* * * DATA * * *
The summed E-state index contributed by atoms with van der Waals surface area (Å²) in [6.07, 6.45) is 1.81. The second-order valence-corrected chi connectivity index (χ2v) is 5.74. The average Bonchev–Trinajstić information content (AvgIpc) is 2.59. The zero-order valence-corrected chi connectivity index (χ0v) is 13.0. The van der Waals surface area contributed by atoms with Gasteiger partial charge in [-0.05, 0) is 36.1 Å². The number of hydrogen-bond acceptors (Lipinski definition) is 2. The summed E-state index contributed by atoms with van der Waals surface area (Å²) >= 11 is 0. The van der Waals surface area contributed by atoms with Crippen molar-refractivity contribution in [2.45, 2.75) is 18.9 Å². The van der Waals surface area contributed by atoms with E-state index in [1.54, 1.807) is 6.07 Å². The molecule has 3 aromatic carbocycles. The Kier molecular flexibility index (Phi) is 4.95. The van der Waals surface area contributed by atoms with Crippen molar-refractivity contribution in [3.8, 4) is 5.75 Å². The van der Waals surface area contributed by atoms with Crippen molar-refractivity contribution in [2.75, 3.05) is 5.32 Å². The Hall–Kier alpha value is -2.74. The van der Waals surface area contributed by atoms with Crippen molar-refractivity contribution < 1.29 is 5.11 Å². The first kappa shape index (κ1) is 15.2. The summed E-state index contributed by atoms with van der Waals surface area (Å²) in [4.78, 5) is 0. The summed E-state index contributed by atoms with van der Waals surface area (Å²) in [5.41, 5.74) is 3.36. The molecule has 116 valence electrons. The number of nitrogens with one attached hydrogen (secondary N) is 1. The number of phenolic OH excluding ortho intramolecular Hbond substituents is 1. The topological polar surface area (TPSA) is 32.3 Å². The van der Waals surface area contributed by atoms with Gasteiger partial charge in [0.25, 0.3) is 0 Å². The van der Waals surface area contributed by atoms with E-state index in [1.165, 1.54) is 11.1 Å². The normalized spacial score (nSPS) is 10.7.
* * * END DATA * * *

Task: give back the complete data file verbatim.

The summed E-state index contributed by atoms with van der Waals surface area (Å²) in [6.07, 6.45) is 1.81. The second-order valence-corrected chi connectivity index (χ2v) is 5.74. The average Bonchev–Trinajstić information content (AvgIpc) is 2.59. The zero-order valence-corrected chi connectivity index (χ0v) is 13.0. The van der Waals surface area contributed by atoms with Gasteiger partial charge in [-0.05, 0) is 36.1 Å². The number of hydrogen-bond acceptors (Lipinski definition) is 2. The summed E-state index contributed by atoms with van der Waals surface area (Å²) >= 11 is 0. The van der Waals surface area contributed by atoms with Crippen molar-refractivity contribution in [2.45, 2.75) is 18.9 Å². The van der Waals surface area contributed by atoms with E-state index in [1.54, 1.807) is 6.07 Å². The molecule has 3 aromatic carbocycles. The Kier molecular flexibility index (Phi) is 4.95. The van der Waals surface area contributed by atoms with Crippen molar-refractivity contribution in [3.8, 4) is 5.75 Å². The van der Waals surface area contributed by atoms with Crippen molar-refractivity contribution in [2.75, 3.05) is 5.32 Å². The Hall–Kier alpha value is -2.74. The van der Waals surface area contributed by atoms with Crippen molar-refractivity contribution < 1.29 is 5.11 Å². The first kappa shape index (κ1) is 15.2. The summed E-state index contributed by atoms with van der Waals surface area (Å²) in [4.78, 5) is 0. The summed E-state index contributed by atoms with van der Waals surface area (Å²) in [5.41, 5.74) is 3.36. The molecule has 116 valence electrons. The number of nitrogens with one attached hydrogen (secondary N) is 1. The number of phenolic OH excluding ortho intramolecular Hbond substituents is 1. The topological polar surface area (TPSA) is 32.3 Å². The van der Waals surface area contributed by atoms with Gasteiger partial charge in [0.25, 0.3) is 0 Å². The van der Waals surface area contributed by atoms with E-state index in [1.165, 1.54) is 11.1 Å². The normalized spacial score (nSPS) is 10.7.